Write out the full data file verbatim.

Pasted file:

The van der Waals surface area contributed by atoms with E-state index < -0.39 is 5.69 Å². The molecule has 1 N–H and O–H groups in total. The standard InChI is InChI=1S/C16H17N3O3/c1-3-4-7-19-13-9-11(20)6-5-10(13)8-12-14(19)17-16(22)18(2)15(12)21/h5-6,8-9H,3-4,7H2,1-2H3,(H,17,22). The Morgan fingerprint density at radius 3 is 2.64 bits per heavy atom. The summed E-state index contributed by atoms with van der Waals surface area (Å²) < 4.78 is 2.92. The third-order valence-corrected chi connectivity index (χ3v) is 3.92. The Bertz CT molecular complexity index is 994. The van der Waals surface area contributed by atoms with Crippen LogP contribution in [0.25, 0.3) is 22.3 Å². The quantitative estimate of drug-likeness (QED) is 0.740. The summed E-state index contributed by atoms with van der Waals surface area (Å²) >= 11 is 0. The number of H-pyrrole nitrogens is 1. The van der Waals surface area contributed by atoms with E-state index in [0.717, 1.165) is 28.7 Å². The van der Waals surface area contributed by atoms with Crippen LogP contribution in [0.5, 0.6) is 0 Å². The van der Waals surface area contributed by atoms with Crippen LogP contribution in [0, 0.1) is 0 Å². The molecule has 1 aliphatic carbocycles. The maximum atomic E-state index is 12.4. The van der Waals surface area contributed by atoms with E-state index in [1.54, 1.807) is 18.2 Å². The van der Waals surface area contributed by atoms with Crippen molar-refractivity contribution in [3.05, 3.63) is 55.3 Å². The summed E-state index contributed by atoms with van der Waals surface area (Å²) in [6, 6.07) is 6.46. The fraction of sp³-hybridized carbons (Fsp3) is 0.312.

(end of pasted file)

The van der Waals surface area contributed by atoms with E-state index < -0.39 is 5.69 Å². The molecule has 1 N–H and O–H groups in total. The standard InChI is InChI=1S/C16H17N3O3/c1-3-4-7-19-13-9-11(20)6-5-10(13)8-12-14(19)17-16(22)18(2)15(12)21/h5-6,8-9H,3-4,7H2,1-2H3,(H,17,22). The Morgan fingerprint density at radius 3 is 2.64 bits per heavy atom. The summed E-state index contributed by atoms with van der Waals surface area (Å²) < 4.78 is 2.92. The third-order valence-corrected chi connectivity index (χ3v) is 3.92. The Bertz CT molecular complexity index is 994. The van der Waals surface area contributed by atoms with Crippen LogP contribution in [0.25, 0.3) is 22.3 Å². The quantitative estimate of drug-likeness (QED) is 0.740. The summed E-state index contributed by atoms with van der Waals surface area (Å²) >= 11 is 0. The number of H-pyrrole nitrogens is 1. The van der Waals surface area contributed by atoms with E-state index in [0.717, 1.165) is 28.7 Å². The van der Waals surface area contributed by atoms with Crippen LogP contribution in [0.5, 0.6) is 0 Å². The van der Waals surface area contributed by atoms with Crippen LogP contribution in [0, 0.1) is 0 Å². The molecule has 1 aliphatic carbocycles. The maximum atomic E-state index is 12.4. The van der Waals surface area contributed by atoms with E-state index in [1.54, 1.807) is 18.2 Å². The van der Waals surface area contributed by atoms with Crippen molar-refractivity contribution in [3.05, 3.63) is 55.3 Å². The summed E-state index contributed by atoms with van der Waals surface area (Å²) in [6, 6.07) is 6.46. The fraction of sp³-hybridized carbons (Fsp3) is 0.312.